In a letter signed by Lt.Gov Bolling, Speaker Howell, Senator Norment and Senator Wampler Governor Kaine is urged to balance the state’s budget without increasing taxes.
Full text of the letter:
December 10, 2009
The Honorable Timothy M. Kaine
Patrick Henry Building, 3rd Floor
1111 East Broad Street
Richmond, Virginia 23219
Dear Governor Kaine:
As you complete your work on the 2010-2012 budget for introduction on December 18, we recognize you undoubtedly face many difficult decisions in balancing the Commonwealth’s budget.
No Governor or General Assembly wantonly enjoys making difficult choices to cut spending or to end non-performing government programs providing services to the people of Virginia. Yet, the fact remains that we, as elected officials, have an obligation to the taxpayer to live within our existing revenue constraints. This is no different than what taxpayers, families and businesses must do every day in their own lives.
This past August, in your remarks to the Joint Money Committees, you stressed up front the fact that unlike many other states, Virginia did not increase the “tax burden on our citizens and businesses.” We applaud the fact that you recognized then that a tax increase would be an additional burden on Virginians who already are getting squeezed on many fronts.
Over the last several weeks, published reports indicate that a tax increase remains on the table as part of your soon-to-be-released budgetary package on December 18. Today, we write to strongly encourage you to maintain the course of balancing Virginia’s budget without a tax increase.
The incoming administration has set forth very clearly that they will not support a tax increase, a position that was strongly affirmed by the voters throughout Virginia in November. Likewise, members of the House of Delegates, while running for election this year, did not advocate a tax increase. Accordingly, we believe it would be counterproductive at the very least if your final proposed budget included any increase in existing taxes, proposals of new taxes or reductions to major tax relief programs.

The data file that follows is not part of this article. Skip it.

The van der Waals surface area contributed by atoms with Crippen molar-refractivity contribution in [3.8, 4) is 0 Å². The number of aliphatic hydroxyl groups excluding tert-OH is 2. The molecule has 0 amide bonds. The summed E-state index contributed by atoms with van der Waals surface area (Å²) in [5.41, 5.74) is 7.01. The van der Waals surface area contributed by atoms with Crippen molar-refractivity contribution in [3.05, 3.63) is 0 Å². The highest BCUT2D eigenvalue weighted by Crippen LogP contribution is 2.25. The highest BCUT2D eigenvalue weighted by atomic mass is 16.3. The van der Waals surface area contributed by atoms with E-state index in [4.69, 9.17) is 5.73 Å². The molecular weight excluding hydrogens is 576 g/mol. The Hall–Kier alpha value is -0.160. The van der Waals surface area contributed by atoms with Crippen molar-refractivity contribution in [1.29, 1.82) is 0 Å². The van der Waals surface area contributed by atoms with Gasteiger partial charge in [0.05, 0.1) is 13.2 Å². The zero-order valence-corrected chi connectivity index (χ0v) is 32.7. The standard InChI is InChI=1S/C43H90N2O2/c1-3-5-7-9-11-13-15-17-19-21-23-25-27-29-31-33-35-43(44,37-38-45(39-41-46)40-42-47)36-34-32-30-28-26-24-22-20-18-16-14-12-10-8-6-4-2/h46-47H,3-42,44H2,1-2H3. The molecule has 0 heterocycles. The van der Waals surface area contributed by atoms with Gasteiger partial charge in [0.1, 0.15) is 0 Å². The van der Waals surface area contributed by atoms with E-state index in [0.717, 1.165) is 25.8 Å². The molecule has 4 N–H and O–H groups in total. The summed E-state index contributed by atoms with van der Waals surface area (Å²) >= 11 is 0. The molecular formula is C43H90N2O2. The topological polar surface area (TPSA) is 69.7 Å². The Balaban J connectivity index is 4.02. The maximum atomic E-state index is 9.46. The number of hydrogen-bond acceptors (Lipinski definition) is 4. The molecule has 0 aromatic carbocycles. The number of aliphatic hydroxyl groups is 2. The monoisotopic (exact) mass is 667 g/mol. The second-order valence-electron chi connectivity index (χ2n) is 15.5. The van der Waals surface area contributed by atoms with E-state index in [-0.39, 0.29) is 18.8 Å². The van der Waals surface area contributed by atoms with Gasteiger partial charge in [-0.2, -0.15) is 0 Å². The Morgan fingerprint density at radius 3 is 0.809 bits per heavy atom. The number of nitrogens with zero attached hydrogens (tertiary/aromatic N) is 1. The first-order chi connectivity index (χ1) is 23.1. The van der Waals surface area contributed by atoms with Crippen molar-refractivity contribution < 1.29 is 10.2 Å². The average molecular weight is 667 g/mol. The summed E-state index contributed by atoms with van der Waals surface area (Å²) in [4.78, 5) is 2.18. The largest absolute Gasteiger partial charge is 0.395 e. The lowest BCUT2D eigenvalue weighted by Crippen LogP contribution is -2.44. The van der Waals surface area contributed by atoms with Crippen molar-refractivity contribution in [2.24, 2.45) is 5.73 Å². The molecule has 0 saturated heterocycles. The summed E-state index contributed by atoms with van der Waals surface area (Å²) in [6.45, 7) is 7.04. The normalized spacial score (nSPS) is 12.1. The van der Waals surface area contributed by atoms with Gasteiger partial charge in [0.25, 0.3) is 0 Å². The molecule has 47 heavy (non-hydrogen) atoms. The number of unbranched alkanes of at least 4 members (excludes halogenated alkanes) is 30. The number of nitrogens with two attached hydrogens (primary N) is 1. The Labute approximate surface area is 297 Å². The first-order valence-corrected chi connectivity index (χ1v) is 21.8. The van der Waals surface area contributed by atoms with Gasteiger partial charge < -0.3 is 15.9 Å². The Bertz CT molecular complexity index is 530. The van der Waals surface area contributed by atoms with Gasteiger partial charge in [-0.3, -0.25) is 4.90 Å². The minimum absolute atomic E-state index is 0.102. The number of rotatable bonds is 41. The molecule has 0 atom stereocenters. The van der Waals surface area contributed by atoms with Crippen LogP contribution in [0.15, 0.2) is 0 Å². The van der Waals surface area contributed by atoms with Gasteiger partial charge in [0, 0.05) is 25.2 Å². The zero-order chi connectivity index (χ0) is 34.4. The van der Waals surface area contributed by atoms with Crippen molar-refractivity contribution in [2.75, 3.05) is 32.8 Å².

With Virginians already uneasy about their employment status and personal finances, they clearly have withdrawn from making major non-discretionary purchases, as evident from monthly state tax collections. So, it seems unfathomable to us that government might now extract from them involuntarily additional tax revenue that they seemingly are unable to pay voluntarily.
As witnessed in the past, injecting an unworkable and economically harmful tax increase into the state spending blueprint would serve only to delay the inevitable. It would put at risk the many positive steps we have advanced together over your term in office. Embedding tax increases within the state budget also would do a huge disservice to those of us who will continue serving the Commonwealth in the upcoming session.
Virginia has a proud and long-standing tradition for fiscal prudence and sound budget practices. It is a legacy we intend to protect in the legislature. And, it is a legacy we sincerely hope you will join us in respecting and safeguarding in your final days in office.